After a Saturday evening of reveling on the town with Collins, Picho, and Alan, I moseyed down to the lobby of my Ntinda hotel to meet Frank, who I hadn't seen since he left Uganda last July. It was great to reunite with my "techno-dork partner in crime" and he was excited to show me the new system monitoring program that he had tweaked to give us continuous and comprehensive monitoring of networks, allowing us to arrive more prepared when the time comes to eventually implement the complete project in Bwindi or anywhere else. It was also great to meet Paulie, Frank's oldest son who he had bragged about all of last summer. Paulie, at only 15 years of age, had come along to help spearhead the Bwindi project, hopefully mobilizing his school community to raise funds and awareness for the hard work imaging the world is doing in Uganda. After greeting Frank and his son, they went with Picho to Nakumatt to pick up tools and supplies that would be needed in Bwindi. When he returned Frank noted just how expensive common things are in Uganda...for instance a simple wrench cost over 20 dollars! While Frank was gone, Alec and I went for a walk through the hills of Ntinda, finally getting a chance to explore Kampala a bit, something our busy schedule had made impossible on my last trip. When Picho called and told me Frank had returned from shopping, Alec and I hopped on a boda boda and headed back to the hotel to finalize plans for the evening and the following morning. We would be heading back up to Kamuli for a day trip early Monday, and then early Tuesday, the Bwindi team would head west. Sunday evening, Debbie, a former volunteer trainer from ECUREI who is now in medical school with the goal of becoming a radiologist, met us for dinner. We went to Mamba Point pizzeria, reminisced about last year's ITW adventure, and laughed at Collins's ridiculous attempts to pronounce the Italian ingredients (he eventually had to order by pointing at the menu). I sat next to Debbie and talked to her about the challenges of advancing radiology in Uganda, where almost all of the equipment is broken or obsolete, and the process of fixing old equipment or procuring new machines is covered with red tape. As a future radiology colleague, I really hope she takes on the challenge of staying home and helping build an effective imaging effort in Uganda. I can't imagine anyone who will be more qualified to take on such an important, yet daunting challenge.
The following Monday morning Picho drove Frank, Alec, Paulie, Allan and me back up the pothole-covered road towards Kamuli. Frank was hoping to pull some cases from the machine in Nawanyago, film Sister Angela's ultrasound clinic process, from checking in patients to scanning them, and also to make sure that the transmitting netbook was in order. In the end, I think his real motivation for visiting the clinic was handing out twizzlers to the kids around Nawanyago! We had a wonderful visit with Sister Angela and discovered that they are more organized with ITW administrative paperwork than we could have possibly hoped for.After 4 hours visiting Nawanyago, we continued back up to Kamuli to drop off a package to Dr. Alphons. It was a great time to show Paulie the Hospital and also for Frank to say hi to Monica and other old friends. Around 4 pm, we left for Kampala again, and by a miracle, avoided any jam on Jinja road. We made it back to Ntinda that evening, and turned in early, as the van carrying Frank, Paulie, Alec, Picho and Allan on the 10 hour journey to Bwindi was scheduled to depart at 5:00 am. True to form, the car actually wasn't ready to roll until 8:30, and I moseyed down to the lobby in my pajamas to say goodbye to the team. I gave everyone big hugs, and would be lying to you if I said I wasn't extremely jealous as I watched the ITW van pull out of the Nob View Hotel parking lot. After hearing about the successes of Nawanyago, visiting another wonderful clinic outside of Masaka, and training wonderful nurses from potential expansion sites, I'm extremely anxious to get more clinics "imaging."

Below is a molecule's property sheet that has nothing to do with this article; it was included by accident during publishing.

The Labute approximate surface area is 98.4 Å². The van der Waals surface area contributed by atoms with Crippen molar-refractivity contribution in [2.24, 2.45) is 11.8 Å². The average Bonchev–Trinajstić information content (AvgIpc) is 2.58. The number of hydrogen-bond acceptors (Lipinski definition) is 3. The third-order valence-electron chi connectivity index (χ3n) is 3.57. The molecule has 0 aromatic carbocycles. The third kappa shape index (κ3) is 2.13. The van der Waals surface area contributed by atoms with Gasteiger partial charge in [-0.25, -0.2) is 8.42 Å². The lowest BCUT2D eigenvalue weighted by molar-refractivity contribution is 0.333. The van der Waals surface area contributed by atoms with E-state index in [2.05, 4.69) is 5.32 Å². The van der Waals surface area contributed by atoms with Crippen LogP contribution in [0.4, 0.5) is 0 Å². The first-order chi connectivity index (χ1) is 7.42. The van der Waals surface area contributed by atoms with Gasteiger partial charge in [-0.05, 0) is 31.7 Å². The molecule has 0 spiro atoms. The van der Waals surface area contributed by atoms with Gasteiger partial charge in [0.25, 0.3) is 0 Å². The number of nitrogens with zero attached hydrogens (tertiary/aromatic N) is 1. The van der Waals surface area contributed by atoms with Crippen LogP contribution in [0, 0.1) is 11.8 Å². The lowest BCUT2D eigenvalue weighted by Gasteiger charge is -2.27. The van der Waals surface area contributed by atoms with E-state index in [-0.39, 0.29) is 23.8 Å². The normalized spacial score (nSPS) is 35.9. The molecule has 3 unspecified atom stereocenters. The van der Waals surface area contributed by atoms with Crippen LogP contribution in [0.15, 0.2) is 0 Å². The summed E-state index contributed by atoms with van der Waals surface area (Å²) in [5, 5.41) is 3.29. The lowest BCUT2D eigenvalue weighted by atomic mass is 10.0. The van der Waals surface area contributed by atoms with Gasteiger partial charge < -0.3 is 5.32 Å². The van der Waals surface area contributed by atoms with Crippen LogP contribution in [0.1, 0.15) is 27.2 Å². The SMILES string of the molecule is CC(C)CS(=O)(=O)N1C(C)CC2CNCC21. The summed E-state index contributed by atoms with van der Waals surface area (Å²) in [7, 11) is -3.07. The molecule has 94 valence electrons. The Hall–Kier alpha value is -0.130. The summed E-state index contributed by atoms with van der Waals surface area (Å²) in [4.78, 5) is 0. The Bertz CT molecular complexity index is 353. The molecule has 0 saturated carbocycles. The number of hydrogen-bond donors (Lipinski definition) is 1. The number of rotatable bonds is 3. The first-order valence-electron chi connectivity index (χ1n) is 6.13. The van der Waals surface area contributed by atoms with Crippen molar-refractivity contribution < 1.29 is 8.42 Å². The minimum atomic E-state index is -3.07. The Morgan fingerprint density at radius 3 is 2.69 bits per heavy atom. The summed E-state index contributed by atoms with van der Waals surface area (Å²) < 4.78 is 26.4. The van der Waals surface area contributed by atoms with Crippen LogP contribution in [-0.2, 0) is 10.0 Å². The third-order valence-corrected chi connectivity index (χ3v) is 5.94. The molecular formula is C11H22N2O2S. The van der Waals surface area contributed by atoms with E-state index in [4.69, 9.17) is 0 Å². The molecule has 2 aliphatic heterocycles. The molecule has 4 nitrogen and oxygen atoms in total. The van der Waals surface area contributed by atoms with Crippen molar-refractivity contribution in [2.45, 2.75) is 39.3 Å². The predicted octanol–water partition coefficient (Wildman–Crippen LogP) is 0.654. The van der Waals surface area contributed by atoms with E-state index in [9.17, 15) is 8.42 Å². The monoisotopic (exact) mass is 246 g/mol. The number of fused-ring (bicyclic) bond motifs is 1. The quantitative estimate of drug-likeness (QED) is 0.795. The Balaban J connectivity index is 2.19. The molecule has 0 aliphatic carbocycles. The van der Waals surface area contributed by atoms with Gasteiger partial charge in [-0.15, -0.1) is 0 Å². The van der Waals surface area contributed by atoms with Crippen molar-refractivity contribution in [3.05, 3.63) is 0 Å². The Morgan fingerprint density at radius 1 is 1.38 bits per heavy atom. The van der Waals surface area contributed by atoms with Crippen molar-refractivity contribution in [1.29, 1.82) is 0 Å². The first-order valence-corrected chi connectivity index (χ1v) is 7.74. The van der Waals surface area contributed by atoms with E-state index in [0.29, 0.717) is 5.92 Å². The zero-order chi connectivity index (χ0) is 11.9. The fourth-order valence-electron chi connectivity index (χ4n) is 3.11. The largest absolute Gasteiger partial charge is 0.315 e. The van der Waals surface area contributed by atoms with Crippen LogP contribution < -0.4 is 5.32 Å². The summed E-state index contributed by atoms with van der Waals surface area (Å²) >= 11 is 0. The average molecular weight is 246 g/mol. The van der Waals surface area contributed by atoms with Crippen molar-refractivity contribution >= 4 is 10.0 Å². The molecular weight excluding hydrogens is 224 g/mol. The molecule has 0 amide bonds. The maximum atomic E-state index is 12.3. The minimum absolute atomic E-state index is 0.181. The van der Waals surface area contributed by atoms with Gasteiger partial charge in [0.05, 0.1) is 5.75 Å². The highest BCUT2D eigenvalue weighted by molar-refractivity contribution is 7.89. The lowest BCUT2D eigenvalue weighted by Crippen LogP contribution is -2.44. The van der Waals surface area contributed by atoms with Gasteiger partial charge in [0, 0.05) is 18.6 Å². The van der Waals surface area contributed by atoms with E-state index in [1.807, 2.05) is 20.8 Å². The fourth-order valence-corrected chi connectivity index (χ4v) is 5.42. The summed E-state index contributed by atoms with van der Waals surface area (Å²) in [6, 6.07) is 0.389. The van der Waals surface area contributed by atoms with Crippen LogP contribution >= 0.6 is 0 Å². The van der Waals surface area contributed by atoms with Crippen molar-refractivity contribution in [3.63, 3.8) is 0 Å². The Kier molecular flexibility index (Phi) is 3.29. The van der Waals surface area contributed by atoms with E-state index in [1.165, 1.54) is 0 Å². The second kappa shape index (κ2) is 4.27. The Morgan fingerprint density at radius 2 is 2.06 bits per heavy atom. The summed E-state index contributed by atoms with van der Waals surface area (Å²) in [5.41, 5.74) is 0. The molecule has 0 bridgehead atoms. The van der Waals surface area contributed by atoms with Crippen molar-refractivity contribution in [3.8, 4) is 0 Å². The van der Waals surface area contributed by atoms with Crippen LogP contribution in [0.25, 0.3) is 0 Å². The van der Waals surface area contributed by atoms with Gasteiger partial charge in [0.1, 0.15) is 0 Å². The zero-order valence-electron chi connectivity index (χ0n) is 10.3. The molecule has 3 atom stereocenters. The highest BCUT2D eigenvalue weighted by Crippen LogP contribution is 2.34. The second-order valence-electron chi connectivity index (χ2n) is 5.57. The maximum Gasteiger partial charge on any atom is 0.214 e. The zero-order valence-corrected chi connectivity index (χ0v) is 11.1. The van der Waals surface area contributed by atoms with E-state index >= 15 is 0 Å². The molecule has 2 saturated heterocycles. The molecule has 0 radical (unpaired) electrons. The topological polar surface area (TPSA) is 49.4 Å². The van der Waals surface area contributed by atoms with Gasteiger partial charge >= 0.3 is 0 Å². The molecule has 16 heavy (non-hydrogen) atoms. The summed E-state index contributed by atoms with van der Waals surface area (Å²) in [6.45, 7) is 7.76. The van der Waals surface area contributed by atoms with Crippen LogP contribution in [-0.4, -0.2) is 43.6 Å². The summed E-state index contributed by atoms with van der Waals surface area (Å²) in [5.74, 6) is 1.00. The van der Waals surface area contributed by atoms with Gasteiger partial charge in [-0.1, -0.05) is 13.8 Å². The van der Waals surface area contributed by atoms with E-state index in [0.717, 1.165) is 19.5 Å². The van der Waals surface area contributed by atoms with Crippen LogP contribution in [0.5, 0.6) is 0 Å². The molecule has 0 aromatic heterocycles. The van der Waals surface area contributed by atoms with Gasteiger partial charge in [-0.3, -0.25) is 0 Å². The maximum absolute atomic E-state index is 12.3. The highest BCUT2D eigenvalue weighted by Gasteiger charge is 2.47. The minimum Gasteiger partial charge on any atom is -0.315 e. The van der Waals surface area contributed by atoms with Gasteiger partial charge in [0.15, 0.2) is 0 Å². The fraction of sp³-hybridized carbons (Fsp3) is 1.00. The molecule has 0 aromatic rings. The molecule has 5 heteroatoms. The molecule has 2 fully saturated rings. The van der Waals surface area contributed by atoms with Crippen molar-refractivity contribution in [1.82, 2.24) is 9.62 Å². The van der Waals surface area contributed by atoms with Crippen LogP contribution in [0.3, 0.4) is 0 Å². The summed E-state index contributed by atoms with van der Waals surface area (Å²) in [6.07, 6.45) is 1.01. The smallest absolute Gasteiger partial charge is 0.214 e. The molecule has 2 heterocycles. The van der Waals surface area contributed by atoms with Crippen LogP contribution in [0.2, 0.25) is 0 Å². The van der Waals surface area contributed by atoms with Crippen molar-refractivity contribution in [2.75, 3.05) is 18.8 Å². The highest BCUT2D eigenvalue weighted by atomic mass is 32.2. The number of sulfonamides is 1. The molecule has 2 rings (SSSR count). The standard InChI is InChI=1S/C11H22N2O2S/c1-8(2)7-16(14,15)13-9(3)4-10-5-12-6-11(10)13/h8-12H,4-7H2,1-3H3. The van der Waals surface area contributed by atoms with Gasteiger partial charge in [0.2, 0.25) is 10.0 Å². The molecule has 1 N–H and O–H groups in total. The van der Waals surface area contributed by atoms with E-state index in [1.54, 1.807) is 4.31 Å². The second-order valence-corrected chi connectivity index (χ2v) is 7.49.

I also would not have minded returning to the mountains and the impenetrable forest of Bwindi, where I got to meet a few mountain gorillas last year. But like Frank told me on the phone while I was driving to the airport today, if I have any intelligence at all, I'll be back soon enough to train operators at these new clinics. I'm not sure how much time my internship director will allow for work in Uganda, but I will try everything I can to get back as soon as possible.
After my two weeks in Uganda, I can proudly say that all is "bulungi" with the project. While sitting in Brussels waiting for my flight to Montreal (which will connect to Toronto, and then to Nashville, an African man was looking over my shoulder at my iPad as I chose photos to send for these blog entries. He tapped me on the shoulder. "What is this work you are doing?" he asked me, his curiosity clearly reaching the point where he felt it necessary to interrupt my photo editing. I explained to him that I was on my way home from Uganda, and about the work ITW has been doing there. "I live in New Jersey," he explained, "and am coming home from my home country of Guinea. We need these services. Can you help us?" I explained to him that we were still refining our project in Uganda and still had much work to do there. "I understand nothing comes right away," he replied, undeterred. "But my country needs help. I am a personal friend of the Minister of Health in my country, so if you become ready, I will escort you there." I gathered his contact information, and told him that maybe one day, we could expand to Guinea. I was unable to flat out dismiss such a sincere plea for help. If I'm lucky enough, hopefully one day I can help bring ITW’s model there too.
Till next time!